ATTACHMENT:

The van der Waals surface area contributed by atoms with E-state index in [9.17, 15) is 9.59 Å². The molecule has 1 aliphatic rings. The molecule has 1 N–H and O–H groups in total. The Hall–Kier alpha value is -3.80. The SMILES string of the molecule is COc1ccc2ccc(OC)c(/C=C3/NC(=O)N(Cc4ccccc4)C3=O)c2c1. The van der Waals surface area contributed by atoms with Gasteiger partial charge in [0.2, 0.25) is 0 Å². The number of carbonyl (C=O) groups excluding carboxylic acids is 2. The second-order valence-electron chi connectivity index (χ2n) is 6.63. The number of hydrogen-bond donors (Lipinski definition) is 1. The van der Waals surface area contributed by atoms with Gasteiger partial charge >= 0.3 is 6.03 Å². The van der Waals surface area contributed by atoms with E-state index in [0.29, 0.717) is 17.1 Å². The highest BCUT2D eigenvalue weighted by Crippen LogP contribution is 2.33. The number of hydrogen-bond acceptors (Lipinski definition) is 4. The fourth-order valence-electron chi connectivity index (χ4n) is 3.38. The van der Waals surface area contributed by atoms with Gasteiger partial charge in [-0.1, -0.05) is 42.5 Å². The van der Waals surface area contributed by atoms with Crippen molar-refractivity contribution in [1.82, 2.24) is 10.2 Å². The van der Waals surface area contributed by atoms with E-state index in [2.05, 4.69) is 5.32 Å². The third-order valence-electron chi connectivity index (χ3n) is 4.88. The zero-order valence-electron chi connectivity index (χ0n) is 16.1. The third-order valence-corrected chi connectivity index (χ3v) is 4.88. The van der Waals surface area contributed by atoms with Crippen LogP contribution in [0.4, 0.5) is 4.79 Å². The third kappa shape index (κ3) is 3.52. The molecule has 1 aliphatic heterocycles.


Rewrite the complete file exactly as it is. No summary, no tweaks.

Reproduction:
The van der Waals surface area contributed by atoms with E-state index in [9.17, 15) is 9.59 Å². The molecule has 1 aliphatic rings. The molecule has 1 N–H and O–H groups in total. The Hall–Kier alpha value is -3.80. The SMILES string of the molecule is COc1ccc2ccc(OC)c(/C=C3/NC(=O)N(Cc4ccccc4)C3=O)c2c1. The van der Waals surface area contributed by atoms with Gasteiger partial charge in [0.2, 0.25) is 0 Å². The number of carbonyl (C=O) groups excluding carboxylic acids is 2. The second-order valence-electron chi connectivity index (χ2n) is 6.63. The number of hydrogen-bond donors (Lipinski definition) is 1. The van der Waals surface area contributed by atoms with Gasteiger partial charge >= 0.3 is 6.03 Å². The van der Waals surface area contributed by atoms with E-state index in [0.29, 0.717) is 17.1 Å². The highest BCUT2D eigenvalue weighted by Crippen LogP contribution is 2.33. The number of hydrogen-bond acceptors (Lipinski definition) is 4. The fourth-order valence-electron chi connectivity index (χ4n) is 3.38. The van der Waals surface area contributed by atoms with Gasteiger partial charge in [-0.1, -0.05) is 42.5 Å². The van der Waals surface area contributed by atoms with Crippen molar-refractivity contribution in [1.82, 2.24) is 10.2 Å². The van der Waals surface area contributed by atoms with E-state index in [2.05, 4.69) is 5.32 Å². The third-order valence-electron chi connectivity index (χ3n) is 4.88. The zero-order valence-electron chi connectivity index (χ0n) is 16.1. The third-order valence-corrected chi connectivity index (χ3v) is 4.88. The van der Waals surface area contributed by atoms with Crippen LogP contribution in [0.4, 0.5) is 4.79 Å². The third kappa shape index (κ3) is 3.52. The molecule has 1 aliphatic heterocycles.